Economics Roundtable

May 2014 Payroll Employment

After 76 months, we finally got back to the prerecession level of payroll employment.

Click on the image to get a bigger version.


The best summary of the state of our economy is the graph (below) of employment as a fraction of population for people over 16 years old. The decrease is large, but the most troubling feature of the graph is the flat trend .

Click on the image to get a bigger version.

Graph-of-the-Year Candidates

Donald Marron likes European interest rates. Click on the image to get a bigger version. Can you find three distinct subperiods?

Brad DeLong favors the U.S. gdp gap.

Remember M1?

Money Supply M1 growth is now over 20% per year over a 12 month lag. M1 growth has touched 20% before, but not with excess reserves of $1.6 trillion. Where is M1 headed?

Click on the chart for a larger version.


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EconLog (Arnold Kling)

"The Library of Economics and Liberty”

December 9, 2016, 10:04 am, 1701231
(December 9, 2016 09:21 AM, by Scott Sumner) The Mercatus Center has a new colloquium on the current low interest rate environment, and the implications of higher rates in the future. My contribution discusses four possible ways that interest rates might rise: 1. Tighter money 2. Easier money... (0 ...

December 8, 2016, 4:04 pm, 1701036
(December 15, 2016 02:22 PM, by Bryan Caplan) Confession: Whenever I write, I'm looking for converts.  I don't just want to share some information.  I want to change how my readers think - and how they see themselves.When I read other proselytizing thinkers, however, I cringe.  I cringe... (0 COMMENTS)

December 8, 2016, 12:04 pm, 1700950
(December 8, 2016 10:40 AM, by Scott Sumner) Noah Smith linked to the following recent paper in the AER, by Justin R Pierce and Peter K. Shott. : Abstract: This paper links the sharp drop in US manufacturing employment after 2000 to a change in US trade policy... (5 ...

December 7, 2016, 4:04 pm, 1700662
(December 7, 2016 02:20 PM, by Bryan Caplan) The Niskanen Center has been an engine of idea creation since its foundation in 2014.  I know many of its scholars well.  But I'm still trying to figure out Niskanen's fundamental goal.  Perhaps I'm obtuse, but I detect three distinct... (6 ...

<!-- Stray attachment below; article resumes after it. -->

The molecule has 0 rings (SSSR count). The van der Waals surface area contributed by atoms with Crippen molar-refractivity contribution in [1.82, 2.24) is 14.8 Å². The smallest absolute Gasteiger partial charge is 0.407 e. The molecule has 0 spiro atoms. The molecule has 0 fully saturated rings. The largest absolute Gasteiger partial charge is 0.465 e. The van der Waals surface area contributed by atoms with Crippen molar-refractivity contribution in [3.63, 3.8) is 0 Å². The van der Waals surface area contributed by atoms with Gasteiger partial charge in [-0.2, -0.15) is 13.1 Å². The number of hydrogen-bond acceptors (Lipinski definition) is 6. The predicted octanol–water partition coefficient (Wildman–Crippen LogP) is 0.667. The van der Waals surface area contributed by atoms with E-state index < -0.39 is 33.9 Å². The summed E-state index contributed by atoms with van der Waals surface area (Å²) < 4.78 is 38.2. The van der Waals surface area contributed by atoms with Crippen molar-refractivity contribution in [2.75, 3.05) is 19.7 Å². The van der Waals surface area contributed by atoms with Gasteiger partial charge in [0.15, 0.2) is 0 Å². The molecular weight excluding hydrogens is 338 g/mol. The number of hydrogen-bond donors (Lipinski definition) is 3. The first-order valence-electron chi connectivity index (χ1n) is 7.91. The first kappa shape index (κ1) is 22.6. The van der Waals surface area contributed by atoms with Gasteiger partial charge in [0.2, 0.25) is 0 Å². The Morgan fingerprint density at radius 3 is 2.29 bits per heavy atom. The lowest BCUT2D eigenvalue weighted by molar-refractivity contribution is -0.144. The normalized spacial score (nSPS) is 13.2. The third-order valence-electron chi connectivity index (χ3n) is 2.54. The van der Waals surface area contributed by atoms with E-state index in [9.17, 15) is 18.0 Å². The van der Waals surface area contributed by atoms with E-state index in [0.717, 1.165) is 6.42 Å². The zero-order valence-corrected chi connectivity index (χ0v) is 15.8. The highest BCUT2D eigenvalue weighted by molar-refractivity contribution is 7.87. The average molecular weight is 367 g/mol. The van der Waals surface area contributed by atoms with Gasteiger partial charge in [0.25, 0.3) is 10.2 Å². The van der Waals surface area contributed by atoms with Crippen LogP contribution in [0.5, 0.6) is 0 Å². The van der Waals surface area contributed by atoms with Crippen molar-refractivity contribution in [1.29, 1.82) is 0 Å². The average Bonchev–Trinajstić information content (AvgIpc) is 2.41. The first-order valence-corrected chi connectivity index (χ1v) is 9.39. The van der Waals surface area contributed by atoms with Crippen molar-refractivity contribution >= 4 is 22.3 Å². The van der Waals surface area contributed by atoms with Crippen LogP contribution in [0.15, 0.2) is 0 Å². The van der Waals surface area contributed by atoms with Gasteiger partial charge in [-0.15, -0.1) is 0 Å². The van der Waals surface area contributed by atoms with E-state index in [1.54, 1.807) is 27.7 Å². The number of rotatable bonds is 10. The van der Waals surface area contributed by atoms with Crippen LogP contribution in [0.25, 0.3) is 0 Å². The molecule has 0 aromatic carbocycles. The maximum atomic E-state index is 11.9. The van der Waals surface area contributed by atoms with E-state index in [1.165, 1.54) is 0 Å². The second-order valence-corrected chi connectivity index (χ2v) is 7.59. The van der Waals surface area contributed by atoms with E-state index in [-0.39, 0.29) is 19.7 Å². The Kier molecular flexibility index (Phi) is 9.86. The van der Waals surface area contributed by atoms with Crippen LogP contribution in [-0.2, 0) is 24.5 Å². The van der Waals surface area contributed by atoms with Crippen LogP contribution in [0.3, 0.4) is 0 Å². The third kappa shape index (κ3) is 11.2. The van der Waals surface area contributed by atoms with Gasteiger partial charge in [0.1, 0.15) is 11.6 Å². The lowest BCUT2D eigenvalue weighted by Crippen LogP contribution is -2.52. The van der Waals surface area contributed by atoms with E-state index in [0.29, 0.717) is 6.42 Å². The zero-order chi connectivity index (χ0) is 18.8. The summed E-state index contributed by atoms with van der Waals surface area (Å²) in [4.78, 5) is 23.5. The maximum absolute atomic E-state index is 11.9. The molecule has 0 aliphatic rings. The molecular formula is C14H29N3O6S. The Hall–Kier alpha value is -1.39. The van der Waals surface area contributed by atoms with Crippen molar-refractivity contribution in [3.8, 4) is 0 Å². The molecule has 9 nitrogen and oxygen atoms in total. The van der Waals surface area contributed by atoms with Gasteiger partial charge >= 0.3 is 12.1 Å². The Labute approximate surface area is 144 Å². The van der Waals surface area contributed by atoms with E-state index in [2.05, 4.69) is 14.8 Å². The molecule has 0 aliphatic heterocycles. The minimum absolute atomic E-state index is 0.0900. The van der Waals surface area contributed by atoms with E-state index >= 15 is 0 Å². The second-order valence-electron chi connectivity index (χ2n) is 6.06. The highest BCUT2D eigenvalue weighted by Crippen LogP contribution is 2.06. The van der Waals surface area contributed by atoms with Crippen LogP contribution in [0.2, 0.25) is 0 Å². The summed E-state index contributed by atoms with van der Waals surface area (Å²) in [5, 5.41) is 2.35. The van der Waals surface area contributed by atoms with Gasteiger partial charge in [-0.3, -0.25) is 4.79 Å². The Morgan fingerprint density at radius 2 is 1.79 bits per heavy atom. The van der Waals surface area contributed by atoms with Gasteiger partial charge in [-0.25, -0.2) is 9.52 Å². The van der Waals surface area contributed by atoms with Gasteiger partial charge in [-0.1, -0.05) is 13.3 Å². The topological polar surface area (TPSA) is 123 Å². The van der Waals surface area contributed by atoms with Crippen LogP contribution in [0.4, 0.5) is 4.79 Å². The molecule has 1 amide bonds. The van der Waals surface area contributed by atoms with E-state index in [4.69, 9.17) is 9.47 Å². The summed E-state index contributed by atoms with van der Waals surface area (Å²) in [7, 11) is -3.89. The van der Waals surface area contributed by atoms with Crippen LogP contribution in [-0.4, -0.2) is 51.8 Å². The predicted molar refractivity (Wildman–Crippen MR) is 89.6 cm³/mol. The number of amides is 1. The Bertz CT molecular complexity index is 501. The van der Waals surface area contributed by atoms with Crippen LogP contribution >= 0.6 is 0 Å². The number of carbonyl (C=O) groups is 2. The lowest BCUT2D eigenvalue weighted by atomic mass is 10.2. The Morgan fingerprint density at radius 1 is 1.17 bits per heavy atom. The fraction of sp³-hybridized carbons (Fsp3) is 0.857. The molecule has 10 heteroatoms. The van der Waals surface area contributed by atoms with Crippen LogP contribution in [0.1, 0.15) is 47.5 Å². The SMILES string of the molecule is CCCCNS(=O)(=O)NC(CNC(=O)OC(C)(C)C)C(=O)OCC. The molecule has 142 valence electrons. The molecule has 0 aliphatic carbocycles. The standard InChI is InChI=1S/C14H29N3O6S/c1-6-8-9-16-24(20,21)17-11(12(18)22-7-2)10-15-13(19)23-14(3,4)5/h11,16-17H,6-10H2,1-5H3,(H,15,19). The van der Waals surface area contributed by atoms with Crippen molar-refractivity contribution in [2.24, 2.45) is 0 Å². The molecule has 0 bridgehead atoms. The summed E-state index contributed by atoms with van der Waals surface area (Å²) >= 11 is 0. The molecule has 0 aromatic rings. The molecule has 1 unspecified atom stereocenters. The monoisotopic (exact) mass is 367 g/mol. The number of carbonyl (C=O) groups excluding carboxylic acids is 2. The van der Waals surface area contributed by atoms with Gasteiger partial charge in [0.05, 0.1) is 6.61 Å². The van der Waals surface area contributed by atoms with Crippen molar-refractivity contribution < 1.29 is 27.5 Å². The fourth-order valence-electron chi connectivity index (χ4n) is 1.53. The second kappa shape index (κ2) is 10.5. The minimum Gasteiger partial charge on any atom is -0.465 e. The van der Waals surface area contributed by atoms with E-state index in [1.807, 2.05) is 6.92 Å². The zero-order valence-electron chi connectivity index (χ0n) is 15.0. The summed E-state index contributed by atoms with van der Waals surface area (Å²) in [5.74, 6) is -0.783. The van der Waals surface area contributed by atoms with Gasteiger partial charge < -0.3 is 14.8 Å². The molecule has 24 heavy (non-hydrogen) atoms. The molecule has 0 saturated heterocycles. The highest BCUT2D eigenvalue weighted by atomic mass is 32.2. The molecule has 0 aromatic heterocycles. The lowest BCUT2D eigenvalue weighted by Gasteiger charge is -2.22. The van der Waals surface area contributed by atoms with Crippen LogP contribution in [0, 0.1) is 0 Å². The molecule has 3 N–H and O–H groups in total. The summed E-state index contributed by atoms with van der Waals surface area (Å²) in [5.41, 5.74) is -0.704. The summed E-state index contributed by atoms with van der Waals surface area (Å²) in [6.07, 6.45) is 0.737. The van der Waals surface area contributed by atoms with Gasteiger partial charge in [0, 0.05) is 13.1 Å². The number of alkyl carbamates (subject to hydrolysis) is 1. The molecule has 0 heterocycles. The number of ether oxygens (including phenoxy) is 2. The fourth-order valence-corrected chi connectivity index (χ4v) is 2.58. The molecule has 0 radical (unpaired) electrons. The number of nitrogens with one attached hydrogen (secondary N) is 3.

December 7, 2016, 12:04 pm, 1700578
(December 7, 2016 11:49 AM, by Scott Sumner) I am becoming increasingly frustrated by all the articles I'm reading about how trade is supposedly decimating jobs in US manufacturing. I went to the FRED data set, and they have manufacturing output (real) going back to the first quarter... (1 ...

December 7, 2016, 8:04 am, 1700497
(December 7, 2016 07:00 AM, by Emily Skarbek) When I teach the Principles of Economics, I often note the relationship between positive analysis and normative judgments. One of my favorite ways to teach this is when we cover the minimum wage. Using Thomas Leonard's article Eugenics and Economics... (0 ...

December 7, 2016, 12:04 am, 1700389
(December 6, 2016 11:42 PM, by David Henderson) Sarah Skwire recently wrote an article, "The Awesome Social Value of the Chiquita Banana Song," in which she actually made the Chiquita banana song fascinating. An excerpt sums up why she writes about such things: I spend a lot of... (0 ...

December 6, 2016, 10:04 pm, 1700369
(December 6, 2016 09:48 PM, by Scott Sumner) A commenter named Captain Parker recently left this comment: Ok, so, inflation is a monetary phenomenon and Burns should take the blame. This I believe. Yay Milton Friedman. But if you look at '72 through '76 you would conclude Burns... (0 ...

December 6, 2016, 6:04 pm, 1700322
(December 6, 2016 03:51 PM, by Amy Willis) This week's EconTalk may turn out to be one of our most widely listened-to episodes, and it's easy to see why. While deeply disturbing, it's nonetheless fascinating. Host Russ Roberts welcomes Princeton's Thomas Leonard to talk about his book, Illiberal... (0 ...

December 6, 2016, 10:04 am, 1700150
(December 6, 2016 10:13 AM, by Scott Sumner) In the history of American central banking, Arthur Burns (1970-78) and G. William Miller (1978-79) are often viewed as villains, largely responsible for the Great Inflation. (Although Martin (1951-70) was the one who got the ball rolling.) A new paper... (0 ...